When I was in the fourth grade I became best friends with the coolest girl in my class. She was smart, funny, kind and beautiful; a genuinely nice person who just happened to be extremely talented at everything she did. Looking back now I feel like I was doing just fine myself, but from the perspective I held at the time, I felt lackluster to say the least. A poor Batman’s Robin would be a fitting analogy. As our first year of friendship progressed, I felt myself becoming more and more uncomfortable with my overlooked state of being. The only problem was that I had no idea what to do about it. Thus I did what any lost and awkward ten year old would do, I copied everything my best friend did.
Her favorite cartoon character was Tweety Bird and she wore these super cute tshirts of him outlined in glitter. Suddenly those same shirts ended up in my closet as well and Tweety Bird paraphernalia could be found all over my room. She was super athletic and a star player on every team. I despised gym class and had avoided team sports like the plague because I felt I was constantly the LVP. Suddenly I was signed up for basketball, volleyball, softball and soccer. Her favorite junk food was cheetos and caramilk bars. I’m sure I don’t have to tell you what my new favorite snack was.
They do say that imitation is the sincerest form of flattery and thankfully mine seemed to come off as us just having a lot in common. But my most embarrassing and damaging act of mimicry (which I still cringe of to this day… literally cringing right now) is how I ended up having to wear glasses. I can’t know for sure, but up until the age of ten I had fairly good vision. It wasn’t until my first visit to the optometrist whilst in the midst of operation Alina 2.0 where I lied on half of my vision test in the hope of getting glasses. As you can already guess, my cool best friend had glasses, meaning I must have them too.
No, it did not occur to me at the time that I could get frames with no prescription. I was all about
GO BIG OR GO HOME.
Sure, the prescription was totally off, I could barely see and it gave me headaches to wear them for more than thirty minutes at a time. Sure, about half a year in I realized that my actual vision was deteriorating and I had to go to the optometrist again and get an actual eyeglasses prescription that I now had to wear all the time to see properly. Sure, it also just so happened that right around this time my cool best friend ended up switching to contact lenses… But hey, it was all worth it because now I WAS COOL!
Really looking forward to getting laser eye surgery in the future so I can return back to square one and pretend like I didn’t prematurely harm my eyesight and unnecessarily spend thousands of dollars on contact lenses for almost two decades. Good times.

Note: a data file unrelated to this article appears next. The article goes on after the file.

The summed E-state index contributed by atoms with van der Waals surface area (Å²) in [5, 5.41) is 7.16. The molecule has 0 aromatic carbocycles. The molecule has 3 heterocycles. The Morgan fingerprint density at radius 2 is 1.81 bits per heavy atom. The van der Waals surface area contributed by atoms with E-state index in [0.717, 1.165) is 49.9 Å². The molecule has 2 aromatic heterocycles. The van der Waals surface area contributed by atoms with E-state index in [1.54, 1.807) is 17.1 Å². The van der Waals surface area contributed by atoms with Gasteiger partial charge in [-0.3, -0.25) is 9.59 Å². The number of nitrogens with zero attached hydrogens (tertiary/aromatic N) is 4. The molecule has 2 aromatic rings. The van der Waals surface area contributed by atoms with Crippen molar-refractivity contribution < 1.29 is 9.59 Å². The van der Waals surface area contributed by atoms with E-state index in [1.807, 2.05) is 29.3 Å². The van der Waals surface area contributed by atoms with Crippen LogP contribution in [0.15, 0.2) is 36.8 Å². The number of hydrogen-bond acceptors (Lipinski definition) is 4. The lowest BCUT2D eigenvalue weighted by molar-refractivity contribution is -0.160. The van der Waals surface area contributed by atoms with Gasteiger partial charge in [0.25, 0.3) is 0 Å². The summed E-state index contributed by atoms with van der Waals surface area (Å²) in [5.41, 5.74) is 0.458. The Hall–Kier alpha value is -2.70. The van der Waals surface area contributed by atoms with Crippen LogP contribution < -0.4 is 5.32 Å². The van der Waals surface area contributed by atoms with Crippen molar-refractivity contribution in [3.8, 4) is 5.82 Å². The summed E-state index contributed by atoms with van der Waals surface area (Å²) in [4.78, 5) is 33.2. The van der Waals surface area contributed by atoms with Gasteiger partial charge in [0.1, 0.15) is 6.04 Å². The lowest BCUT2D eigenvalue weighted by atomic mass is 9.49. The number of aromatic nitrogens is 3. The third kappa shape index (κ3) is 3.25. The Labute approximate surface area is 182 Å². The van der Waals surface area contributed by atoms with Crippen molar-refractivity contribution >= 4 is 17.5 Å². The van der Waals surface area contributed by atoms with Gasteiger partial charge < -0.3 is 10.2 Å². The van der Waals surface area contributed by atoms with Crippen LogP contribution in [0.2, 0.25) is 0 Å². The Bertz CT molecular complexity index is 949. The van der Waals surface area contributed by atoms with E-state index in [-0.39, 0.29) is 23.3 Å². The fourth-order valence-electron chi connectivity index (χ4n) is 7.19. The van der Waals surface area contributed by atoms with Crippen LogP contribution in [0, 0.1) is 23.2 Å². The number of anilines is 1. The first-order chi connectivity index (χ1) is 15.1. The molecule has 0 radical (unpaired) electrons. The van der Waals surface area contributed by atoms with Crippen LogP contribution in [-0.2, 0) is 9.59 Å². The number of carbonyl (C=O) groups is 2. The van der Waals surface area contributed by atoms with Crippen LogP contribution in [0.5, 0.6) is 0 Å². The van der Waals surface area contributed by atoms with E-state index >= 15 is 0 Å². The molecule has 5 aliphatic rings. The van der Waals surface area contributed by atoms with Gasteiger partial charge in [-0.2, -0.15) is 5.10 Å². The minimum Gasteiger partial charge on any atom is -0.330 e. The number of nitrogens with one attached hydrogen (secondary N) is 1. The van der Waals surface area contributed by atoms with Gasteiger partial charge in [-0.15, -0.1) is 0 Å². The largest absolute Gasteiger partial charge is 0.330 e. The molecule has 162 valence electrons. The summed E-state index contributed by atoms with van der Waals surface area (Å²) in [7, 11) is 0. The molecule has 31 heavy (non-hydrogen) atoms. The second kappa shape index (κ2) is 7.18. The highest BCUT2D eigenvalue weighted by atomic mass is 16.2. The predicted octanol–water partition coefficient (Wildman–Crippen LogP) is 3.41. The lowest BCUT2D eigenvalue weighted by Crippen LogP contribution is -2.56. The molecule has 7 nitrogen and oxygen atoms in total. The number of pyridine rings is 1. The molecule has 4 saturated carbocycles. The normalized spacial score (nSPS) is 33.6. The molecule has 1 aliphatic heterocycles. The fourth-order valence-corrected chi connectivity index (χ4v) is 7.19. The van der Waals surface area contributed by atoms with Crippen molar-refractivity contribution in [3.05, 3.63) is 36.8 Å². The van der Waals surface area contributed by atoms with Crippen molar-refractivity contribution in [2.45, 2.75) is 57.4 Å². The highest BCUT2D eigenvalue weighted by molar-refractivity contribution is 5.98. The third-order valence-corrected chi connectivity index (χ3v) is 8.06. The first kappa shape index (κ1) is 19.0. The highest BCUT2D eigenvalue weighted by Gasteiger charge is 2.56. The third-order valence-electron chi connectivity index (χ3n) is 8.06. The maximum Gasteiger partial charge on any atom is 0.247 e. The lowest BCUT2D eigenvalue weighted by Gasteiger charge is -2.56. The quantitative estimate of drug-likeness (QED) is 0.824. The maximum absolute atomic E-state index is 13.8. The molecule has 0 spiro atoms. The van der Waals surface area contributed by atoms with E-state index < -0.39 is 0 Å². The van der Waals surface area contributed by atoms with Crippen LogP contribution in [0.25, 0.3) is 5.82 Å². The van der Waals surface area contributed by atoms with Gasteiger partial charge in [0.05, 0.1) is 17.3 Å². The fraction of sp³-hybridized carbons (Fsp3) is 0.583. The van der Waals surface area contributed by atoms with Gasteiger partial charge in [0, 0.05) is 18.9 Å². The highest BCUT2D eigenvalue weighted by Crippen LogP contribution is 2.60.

Anyway, the point of this story sums up the ferocity of what I was willing to do to feel worthy of my own existence. Leading up to this, I was already very uneasy about accepting what made me different and having hope that others would accept it too. Moving from Kiev, Ukraine to a small agriculture community in rural Saskatchewan where I initially couldn’t communicate, had a weird name and was abnormally tall for my age, caused a burning desire to fit in. But even after that was accomplished, I still had a sinking feeling that something was wrong, that I still wasn’t good enough.
I thought that popularity was my golden ticket to that sense of fulfillment and confidence. Even though my mastermind plan had heeded some superficial results such as more attention from boys and girls asking where I got my glitter Tweety Bird shirt from (Walmart, you’re welcome), I still felt as empty and uncomfortable as ever. It wasn’t until junior high where I finally realized that staying popular in this way was a full time job and my very authentic frustration and impatience began to leak out. I stayed good friends with my former best friend, but I branched out into a new circle of girls that I could relate to a lot more. It was like I could start to breathe a little fuller and I didn’t feel as much of a need for people to like me, let alone feel like I was really that unworthy of positive affirmation.
While there were certainly moments of loneliness, awkwardness, rejection and cruelty in my childhood, in the grand scheme of things, they really were the minority of my experience. But through my own attention to and loathing of those aspects, it became a dominant reality that I felt I had to fix from the outside, in. I didn’t understand that what I was actually fighting was my true essence attempting to emerge. But instead I stifled it with projections of who and what I thought I had to be in order to bear the gift of that innate feeling of acceptance and wellness.
I assumed that if I could create as realistic of a disguise as possible, that over time I would start to believe it too. And I did in many ways. A number of nuances and beliefs stayed long after my imitation stopped. I had many moments of being genuinely confused of why I was still doing things I knew I didn’t actually enjoy or see much purpose in. Many other disguises and roles came after that period of time and even now, I still feel like I am shedding layers of what no longer serves me to allow who I truly am to shine.
I am a work in progress and I much more content with having just my own opinion of being enough. One thing I know for sure though, all those years I spent thinking I was Robin… when in reality,
I AM BATMAN.
Lots of love,